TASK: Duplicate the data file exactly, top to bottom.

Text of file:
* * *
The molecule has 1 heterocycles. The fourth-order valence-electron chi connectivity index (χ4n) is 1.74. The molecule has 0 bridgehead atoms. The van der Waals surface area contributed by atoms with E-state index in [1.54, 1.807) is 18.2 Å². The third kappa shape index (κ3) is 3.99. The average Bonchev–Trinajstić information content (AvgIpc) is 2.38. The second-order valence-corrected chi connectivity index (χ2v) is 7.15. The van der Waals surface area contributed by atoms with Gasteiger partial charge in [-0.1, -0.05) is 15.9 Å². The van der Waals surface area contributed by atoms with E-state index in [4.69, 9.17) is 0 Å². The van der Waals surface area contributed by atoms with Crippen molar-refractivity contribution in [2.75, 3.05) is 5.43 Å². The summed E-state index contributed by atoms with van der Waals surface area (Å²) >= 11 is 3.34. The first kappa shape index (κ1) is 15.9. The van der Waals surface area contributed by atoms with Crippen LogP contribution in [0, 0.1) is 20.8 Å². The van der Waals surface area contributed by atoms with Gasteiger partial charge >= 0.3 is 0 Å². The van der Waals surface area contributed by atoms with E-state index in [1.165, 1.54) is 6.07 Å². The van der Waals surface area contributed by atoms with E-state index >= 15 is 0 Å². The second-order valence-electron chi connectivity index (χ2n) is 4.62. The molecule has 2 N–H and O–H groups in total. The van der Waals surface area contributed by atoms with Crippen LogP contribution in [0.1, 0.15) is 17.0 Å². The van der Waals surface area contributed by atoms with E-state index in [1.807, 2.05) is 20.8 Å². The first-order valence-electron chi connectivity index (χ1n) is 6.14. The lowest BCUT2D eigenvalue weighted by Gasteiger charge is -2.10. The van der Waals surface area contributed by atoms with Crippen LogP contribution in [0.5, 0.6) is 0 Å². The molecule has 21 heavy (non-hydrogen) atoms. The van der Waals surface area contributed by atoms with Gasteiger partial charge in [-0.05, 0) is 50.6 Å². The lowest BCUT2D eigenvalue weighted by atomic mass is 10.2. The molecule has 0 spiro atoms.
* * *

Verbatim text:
The molecule has 1 heterocycles. The fourth-order valence-electron chi connectivity index (χ4n) is 1.74. The molecule has 0 bridgehead atoms. The van der Waals surface area contributed by atoms with E-state index in [1.54, 1.807) is 18.2 Å². The third kappa shape index (κ3) is 3.99. The average Bonchev–Trinajstić information content (AvgIpc) is 2.38. The second-order valence-corrected chi connectivity index (χ2v) is 7.15. The van der Waals surface area contributed by atoms with Gasteiger partial charge in [-0.1, -0.05) is 15.9 Å². The van der Waals surface area contributed by atoms with E-state index in [4.69, 9.17) is 0 Å². The van der Waals surface area contributed by atoms with Crippen molar-refractivity contribution in [2.75, 3.05) is 5.43 Å². The summed E-state index contributed by atoms with van der Waals surface area (Å²) >= 11 is 3.34. The first kappa shape index (κ1) is 15.9. The van der Waals surface area contributed by atoms with Crippen LogP contribution in [0, 0.1) is 20.8 Å². The van der Waals surface area contributed by atoms with Gasteiger partial charge >= 0.3 is 0 Å². The van der Waals surface area contributed by atoms with E-state index in [1.165, 1.54) is 6.07 Å². The van der Waals surface area contributed by atoms with E-state index >= 15 is 0 Å². The second-order valence-electron chi connectivity index (χ2n) is 4.62. The molecule has 2 N–H and O–H groups in total. The van der Waals surface area contributed by atoms with Crippen LogP contribution in [0.1, 0.15) is 17.0 Å². The van der Waals surface area contributed by atoms with E-state index in [1.807, 2.05) is 20.8 Å². The first-order valence-electron chi connectivity index (χ1n) is 6.14. The lowest BCUT2D eigenvalue weighted by Gasteiger charge is -2.10. The van der Waals surface area contributed by atoms with Crippen LogP contribution in [0.5, 0.6) is 0 Å². The molecule has 21 heavy (non-hydrogen) atoms. The van der Waals surface area contributed by atoms with Gasteiger partial charge in [-0.05, 0) is 50.6 Å². The lowest BCUT2D eigenvalue weighted by atomic mass is 10.2. The molecule has 0 spiro atoms.